Andrew Whale, Livestock Logic, Hamilton (firstname.lastname@example.org):
June has been a busy month for our worm egg count laboratory as the rain and following green grass has provided an environment for intestinal parasites to rear their head. Increased frequency of monitoring is now occurring and will need to continue to occur throughout these next few months which are likely to be tight for most producers throughout Victoria.
We have performed around 500 bulk worm egg counts in June with a wide variety of results. Counts have ranged from 0 to as high as 2000, with an average of 100 eggs per gram. In reviewing our recommendations given to clients for the month of June we have advised drenching on 20% of weaner mobs and only 10% of hogget and mature age ewes.
Considering how dry our start to the year was and how low egg counts have been to date there is a large proportion of Victorian sheep that have had the potential to avoid any drench in the last 6 month period. This represents significant labour and cost savings to those following the principles of good worm management, let alone reducing the pressure on drench chemicals in a year that would have been highly selective for drench resistance.
Now that we are in the winter months the need for regular monitoring of all classes of stock is essential. Lambs will need to be checked at least every 3 weeks, monitoring of older animals can be gauged off weaner egg count results. While we have not carried out any mortality investigations that have shown worms to be the cause of death in 2013, I suspect that this will start to pop up in coming weeks and regular monitoring will enable treatment before deaths and production checks occur in most instances.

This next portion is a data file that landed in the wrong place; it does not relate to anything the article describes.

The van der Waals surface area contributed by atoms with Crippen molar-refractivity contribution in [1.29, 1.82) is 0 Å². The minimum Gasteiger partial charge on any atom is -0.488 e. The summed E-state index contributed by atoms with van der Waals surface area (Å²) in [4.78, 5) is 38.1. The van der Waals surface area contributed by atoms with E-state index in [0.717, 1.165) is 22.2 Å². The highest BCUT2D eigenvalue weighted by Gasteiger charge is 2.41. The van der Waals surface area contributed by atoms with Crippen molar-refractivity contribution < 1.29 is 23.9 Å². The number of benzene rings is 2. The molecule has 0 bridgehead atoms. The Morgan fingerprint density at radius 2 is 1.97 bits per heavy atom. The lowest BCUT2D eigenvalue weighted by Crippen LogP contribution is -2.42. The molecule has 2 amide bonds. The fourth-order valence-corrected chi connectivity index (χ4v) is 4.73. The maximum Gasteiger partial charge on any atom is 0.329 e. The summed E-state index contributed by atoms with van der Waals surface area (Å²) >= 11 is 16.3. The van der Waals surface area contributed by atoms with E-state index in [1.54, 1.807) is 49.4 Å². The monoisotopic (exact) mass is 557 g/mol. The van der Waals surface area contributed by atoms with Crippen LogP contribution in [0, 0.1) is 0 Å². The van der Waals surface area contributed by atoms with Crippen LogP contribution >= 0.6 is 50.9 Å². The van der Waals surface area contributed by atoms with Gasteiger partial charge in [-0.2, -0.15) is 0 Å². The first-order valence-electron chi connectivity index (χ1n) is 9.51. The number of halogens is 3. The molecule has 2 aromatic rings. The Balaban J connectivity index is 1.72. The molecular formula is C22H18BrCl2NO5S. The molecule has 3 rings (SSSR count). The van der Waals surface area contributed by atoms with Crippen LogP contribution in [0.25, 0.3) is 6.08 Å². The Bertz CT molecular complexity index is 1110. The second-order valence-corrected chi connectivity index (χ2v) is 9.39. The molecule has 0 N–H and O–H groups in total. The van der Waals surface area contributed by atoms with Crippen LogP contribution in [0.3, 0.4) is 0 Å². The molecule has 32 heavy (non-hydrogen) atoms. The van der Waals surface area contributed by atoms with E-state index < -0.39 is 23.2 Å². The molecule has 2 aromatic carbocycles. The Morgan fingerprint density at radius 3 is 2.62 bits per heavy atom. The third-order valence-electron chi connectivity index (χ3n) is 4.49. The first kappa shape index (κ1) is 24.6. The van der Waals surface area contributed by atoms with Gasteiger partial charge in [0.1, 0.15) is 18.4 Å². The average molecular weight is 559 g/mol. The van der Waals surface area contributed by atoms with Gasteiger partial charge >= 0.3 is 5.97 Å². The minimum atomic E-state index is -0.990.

In recent weeks we have investigated a number of causes of scours in sheep after egg counts have been very low indicating minimal adult worms have been present. Post mortem exam has revealed an acute inflammation of the gastrointestinal tract with bacterial scours being the diagnosis. Without an egg count stimulating follow up diagnosis and instigation of treatment, losses could have been significant. Just a heads up that seeing scours may be unrelated to worms and the need to perform worm egg counts as initial workup is important.
Tricia Veale, Benalla (email@example.com):
In this area of North Eastern Victoria we have finally had some great rains. There was 40 mm in June and 54 mm so far for June. The grass is shooting well but most farmers are still feeding their stock.
A large number of properties where Liver Fluke, Fasciola hepatica, have been cycling have had positive test results. Fluke now appear to be active in many localities in this area.
Worm egg counts are now at quite moderate to high levels generally. We suggest that you get these tested regularly as it is now essential to keep up with the worm levels in animals, especially in paddocks where ewes have young lambs.
It's also important not to drench animals unless it is needed to avoid the increasing of drench resistance. So do test first.
Coccidian oocysts of mixed Eimeria spp. are now very evident in young calves, cria, kids and lambs. If your young animals are scouring badly we suggest that you send in some samples for examination. You can then determine if large numbers of Coccidia or worm eggs are present.
Also keep a check on young lambs to make sure they are not shedding Moniezia sp, tapeworms or eggs.
This way you can be sure of giving animals the correct treatment.